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The Janus-Faced War on Unions

Richard Trumka
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In their quest for even bigger profit margins, the rich and powerful have always tried to divide and suppress working people. Whether they’re seeking to quash worker protections, lower wages, cut benefits or weasel out of pension obligations, they know their biggest roadblock to unchecked power has always been a strong union.

Today, those forces are as shameless and well-funded as ever. This time, a flurry of corporate interests has launched a full-blown assault on working people through the courts, attempting to strip unions of our ability to effectively advocate for public workers.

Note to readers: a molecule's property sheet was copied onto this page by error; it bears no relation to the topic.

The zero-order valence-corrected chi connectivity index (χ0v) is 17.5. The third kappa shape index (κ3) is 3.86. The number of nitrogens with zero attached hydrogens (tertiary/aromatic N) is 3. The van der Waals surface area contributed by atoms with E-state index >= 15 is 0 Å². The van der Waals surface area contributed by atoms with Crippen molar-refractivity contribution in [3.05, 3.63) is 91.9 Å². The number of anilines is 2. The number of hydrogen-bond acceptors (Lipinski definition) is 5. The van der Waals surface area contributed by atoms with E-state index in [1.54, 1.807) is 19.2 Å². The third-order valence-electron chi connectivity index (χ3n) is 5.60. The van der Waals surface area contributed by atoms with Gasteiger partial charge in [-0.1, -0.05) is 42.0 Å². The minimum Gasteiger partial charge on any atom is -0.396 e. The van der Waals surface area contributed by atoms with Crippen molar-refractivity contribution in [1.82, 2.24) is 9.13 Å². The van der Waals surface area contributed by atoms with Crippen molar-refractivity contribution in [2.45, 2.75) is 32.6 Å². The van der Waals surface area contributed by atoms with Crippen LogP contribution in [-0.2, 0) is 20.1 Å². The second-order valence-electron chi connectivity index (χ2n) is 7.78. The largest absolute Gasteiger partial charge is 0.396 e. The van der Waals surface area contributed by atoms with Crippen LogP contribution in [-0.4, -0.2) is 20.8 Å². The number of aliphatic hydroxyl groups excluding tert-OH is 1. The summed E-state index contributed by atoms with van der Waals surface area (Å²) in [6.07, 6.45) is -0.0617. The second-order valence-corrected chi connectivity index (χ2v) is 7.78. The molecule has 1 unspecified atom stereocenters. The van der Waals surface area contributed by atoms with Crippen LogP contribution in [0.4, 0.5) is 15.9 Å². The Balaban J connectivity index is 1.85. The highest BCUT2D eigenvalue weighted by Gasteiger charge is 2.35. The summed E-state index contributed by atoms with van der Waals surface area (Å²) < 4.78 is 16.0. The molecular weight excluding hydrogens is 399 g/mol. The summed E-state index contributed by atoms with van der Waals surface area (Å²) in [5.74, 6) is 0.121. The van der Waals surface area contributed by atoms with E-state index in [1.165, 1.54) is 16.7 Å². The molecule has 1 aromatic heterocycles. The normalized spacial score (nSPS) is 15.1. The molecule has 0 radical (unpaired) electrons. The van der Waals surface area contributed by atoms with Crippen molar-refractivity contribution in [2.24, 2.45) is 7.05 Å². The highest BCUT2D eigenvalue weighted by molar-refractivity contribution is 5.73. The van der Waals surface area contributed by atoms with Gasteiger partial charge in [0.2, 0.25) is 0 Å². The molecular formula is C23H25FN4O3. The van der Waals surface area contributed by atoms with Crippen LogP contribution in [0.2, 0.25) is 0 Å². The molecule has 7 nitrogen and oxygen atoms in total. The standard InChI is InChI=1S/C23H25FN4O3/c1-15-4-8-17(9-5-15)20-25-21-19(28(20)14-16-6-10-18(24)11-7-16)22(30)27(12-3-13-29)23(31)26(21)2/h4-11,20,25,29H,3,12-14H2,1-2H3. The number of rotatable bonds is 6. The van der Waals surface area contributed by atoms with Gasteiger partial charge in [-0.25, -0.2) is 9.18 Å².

At every stage of their effort to eliminate critical resources for public-sector unions, these powerful interests have tried to hide their true intentions. When their original plaintiff — deeply unpopular and fiercely anti-worker Illinois Gov. Bruce Rauner — was thrown off the case, they were pressed to find a stand-in.

They found Mark Janus, an Illinois state employee who affably describes himself as an average guy who just doesn’t want to pay agency fees to his union. The renamed Janus vs. AFSCME case worked its way through the judicial system, ultimately landing before the Supreme Court for oral arguments last month.

Corporate handlers propped their new spokesman in front of cameras and shuttled him to power lunches and meet-and-greets around Washington. They happily embraced him as the friendly, public face of their malevolent attack on the rights of working families.

There’s just one glaring problem: It seems even Janus doesn’t agree with his corporate backers’ shaky legal arguments.

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